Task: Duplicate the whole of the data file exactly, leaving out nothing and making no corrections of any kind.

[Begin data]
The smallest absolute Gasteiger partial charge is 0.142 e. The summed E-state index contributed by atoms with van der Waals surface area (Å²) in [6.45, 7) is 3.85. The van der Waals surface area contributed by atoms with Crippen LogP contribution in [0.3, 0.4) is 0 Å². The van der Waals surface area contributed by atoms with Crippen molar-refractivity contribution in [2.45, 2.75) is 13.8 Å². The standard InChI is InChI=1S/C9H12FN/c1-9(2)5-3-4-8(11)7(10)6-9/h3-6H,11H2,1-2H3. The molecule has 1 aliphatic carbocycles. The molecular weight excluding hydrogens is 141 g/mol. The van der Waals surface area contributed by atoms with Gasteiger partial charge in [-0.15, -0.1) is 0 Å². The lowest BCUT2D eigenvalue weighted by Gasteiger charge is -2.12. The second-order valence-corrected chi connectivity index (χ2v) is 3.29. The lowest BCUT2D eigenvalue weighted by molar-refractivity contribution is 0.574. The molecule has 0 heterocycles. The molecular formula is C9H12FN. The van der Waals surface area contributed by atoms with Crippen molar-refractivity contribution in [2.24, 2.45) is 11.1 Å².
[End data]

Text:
The smallest absolute Gasteiger partial charge is 0.142 e. The summed E-state index contributed by atoms with van der Waals surface area (Å²) in [6.45, 7) is 3.85. The van der Waals surface area contributed by atoms with Crippen LogP contribution in [0.3, 0.4) is 0 Å². The van der Waals surface area contributed by atoms with Crippen molar-refractivity contribution in [2.45, 2.75) is 13.8 Å². The standard InChI is InChI=1S/C9H12FN/c1-9(2)5-3-4-8(11)7(10)6-9/h3-6H,11H2,1-2H3. The molecule has 1 aliphatic carbocycles. The molecular weight excluding hydrogens is 141 g/mol. The van der Waals surface area contributed by atoms with Gasteiger partial charge in [-0.15, -0.1) is 0 Å². The lowest BCUT2D eigenvalue weighted by Gasteiger charge is -2.12. The second-order valence-corrected chi connectivity index (χ2v) is 3.29. The lowest BCUT2D eigenvalue weighted by molar-refractivity contribution is 0.574. The molecule has 0 heterocycles. The molecular formula is C9H12FN. The van der Waals surface area contributed by atoms with Crippen molar-refractivity contribution in [2.24, 2.45) is 11.1 Å².